On Jerry Cox's desk, thick black business cards embossed with gold letters spell out the slogan of his St. Charles-based Cox Bail Bonds: "In the box? Call Cox." The 64-year-old Cox, who served two terms in the state House of Representatives as a Democrat, from 1978 to 1982, resembles and speaks in the same gruff tone as an aging George C. Scott.

Sucking down a cigarette, he recalls how, despite his opposition, the MPBBA voted to go along with Virgil Lee Jackson's request to permit felons to get work as bail bondsmen. The association, however, did draw the line on anyone convicted of crimes involving "moral turpitude," child molestation or using a firearm.

To achieve its legislative initiatives, Carroll approached Bob Behnen, the Kirksville House Republican. In the Senate, they went to John Cauthorn, a Republican from Mexico, Missouri. Cauthorn was at the time, and still is, Jack Allison's next-door neighbor.

Jerry Cox sits in the office of his St. Charles-based company, Cox Bail Bonds.
Jennifer Silverberg
Jerry Cox sits in the office of his St. Charles-based company, Cox Bail Bonds.

"When you're elected, you're elected to represent people in your district no matter what they are," says Cauthorn, explaining his support of the legislation, when reached by phone. "I think [Allison] was actually making a good-faith effort to help clean up this industry."

When asked recently about the law, giving the campaign contribution to Behnen and his relationship to Cauthorn, Allison emphatically denies that any ethical breaches were committed.

"They all say that I'm the one that bought off Jeff City and got it passed," he says. "That's bull. You don't buy off Jeff City. I didn't bribe anybody. I didn't do nothing like that. We just lobbied our representatives with what we thought was a good piece of legislation."

The Lee Clause became effective January 1, 2005, the day after Jackson allegedly put a gun to Cox's head.


Why Virgil Lee Jackson arrived, gun in hand, at Jerry Cox's house and later plotted his murder is a matter still debated among the area's bail bondsmen. Cox claims that Jackson's motives might lie in the fact that he was out-hustling him for bail-bond business in St. Charles and Lincoln counties.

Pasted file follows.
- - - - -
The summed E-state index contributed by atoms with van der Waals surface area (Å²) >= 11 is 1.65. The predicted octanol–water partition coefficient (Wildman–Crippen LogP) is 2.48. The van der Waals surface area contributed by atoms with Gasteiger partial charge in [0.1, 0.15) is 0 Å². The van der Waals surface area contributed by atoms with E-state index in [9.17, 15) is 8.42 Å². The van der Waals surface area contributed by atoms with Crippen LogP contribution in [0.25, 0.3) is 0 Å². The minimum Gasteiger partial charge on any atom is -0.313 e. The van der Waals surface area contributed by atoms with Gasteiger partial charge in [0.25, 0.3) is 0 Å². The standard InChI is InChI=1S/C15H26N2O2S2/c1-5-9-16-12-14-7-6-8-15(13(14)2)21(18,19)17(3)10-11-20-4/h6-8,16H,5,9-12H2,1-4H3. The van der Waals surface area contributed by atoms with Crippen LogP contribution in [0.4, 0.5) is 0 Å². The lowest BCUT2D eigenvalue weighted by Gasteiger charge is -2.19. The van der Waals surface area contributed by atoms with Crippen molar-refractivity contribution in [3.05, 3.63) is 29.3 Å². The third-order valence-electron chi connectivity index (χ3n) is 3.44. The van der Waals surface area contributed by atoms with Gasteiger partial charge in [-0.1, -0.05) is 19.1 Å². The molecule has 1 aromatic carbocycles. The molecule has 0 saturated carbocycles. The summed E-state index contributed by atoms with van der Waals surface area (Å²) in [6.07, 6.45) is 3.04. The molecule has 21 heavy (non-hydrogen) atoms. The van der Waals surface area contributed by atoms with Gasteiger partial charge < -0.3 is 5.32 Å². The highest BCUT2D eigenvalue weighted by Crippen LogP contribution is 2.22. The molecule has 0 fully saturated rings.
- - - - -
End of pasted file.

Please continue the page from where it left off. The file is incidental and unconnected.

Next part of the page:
"We talked [on New Year's Eve] and he said, 'You're hurting my business, and you're hurting it bad,'" Cox recalls. "I says, 'Well, Lee, isn't that what competition is?' And he says, 'You don't need to be telling them I'm a crook and a thief.' I says, 'Well, who was the one that was convicted of it, Lee — me or you?'"

In an affidavit filed on October 25, 2005 — the day Jackson was arrested — Theodore "Thad" Heitzler, an ATF agent who led the investigation, offers a different motive. He writes that Jackson believed Cox tipped off the Department of Insurance to an elaborate fraud scam. For the transgression, according to Heitzler's affidavit, Jackson was recorded as saying, "Jerry Cox needs a bullet in his head."

After the law containing the Lee Clause passed, Jackson applied to become licensed as a "general agent," but his application was rejected because of his criminal past. The Department of Insurance maintains that the Lee Clause applies only to bail bond agents, not generals. A defiant Jackson proceeded to open his own business in Cottleville, just outside of St. Charles. He called it Lee Jackson Bail Bonds. To cover the bonds he was writing, Jackson registered two corporations with the Missouri Secretary of State — American Guarantee Surety and Missouri National Surety — recognized in 2002 and 2004, respectively.

Though Jack Allison was still technically Jackson's boss, processing his paperwork and collecting a percentage of his profits, Jackson was for all intents and purposes his own general agent. The catch was that the companies were not what they made themselves out to be.

Angela Park, a general bail bond agent based in Rolla, Missouri, and the author of a bail bond industry blog called Missouri Bondsman, meticulously chronicled Jackson's downfall on her Web site. She explains that by choosing the name "surety," Jackson was leading officers of the court to believe that his corporations were multi-million-dollar insurance companies. However, records show that when the companies were registered with the secretary of state their combined worth was $60,000.

"The thing about Jackson's corporation is that it was never licensed as an insurance company or a bail bond corporation," notes Park. "They were just unlicensed entities out there writing bonds. They didn't have to prove they had assets, and the courts were assuming they had insurance licenses when they just didn't."

Says Allison: "Lee had his assets put up with that corporation. His house, his land, whatever he owned, that's what was put up. That's what was available to the courts."

Allison, who was listed as the president of American Guarantee several times in the company's annual filings, adds, "The only thing different about it was that my name was on the general's license [with the Department of Insurance] And I think at one time my name was on them as the vice president or president — or whatever."

In late 2004 an employee at the Department of Insurance received an anonymous phone call tipping them off to Jackson's racket.

"The phone call was made to the state administrator's office who in turned called me and ask me to review [Jackson's] documents," recalls Morgan, the bond supervisor for St. Louis County who uncovered the fraud. "Sure enough, in the process of review we found out the companies were not legitimate and he didn't have the proper paperwork filed with state administrator's office to be qualified to post bonds."

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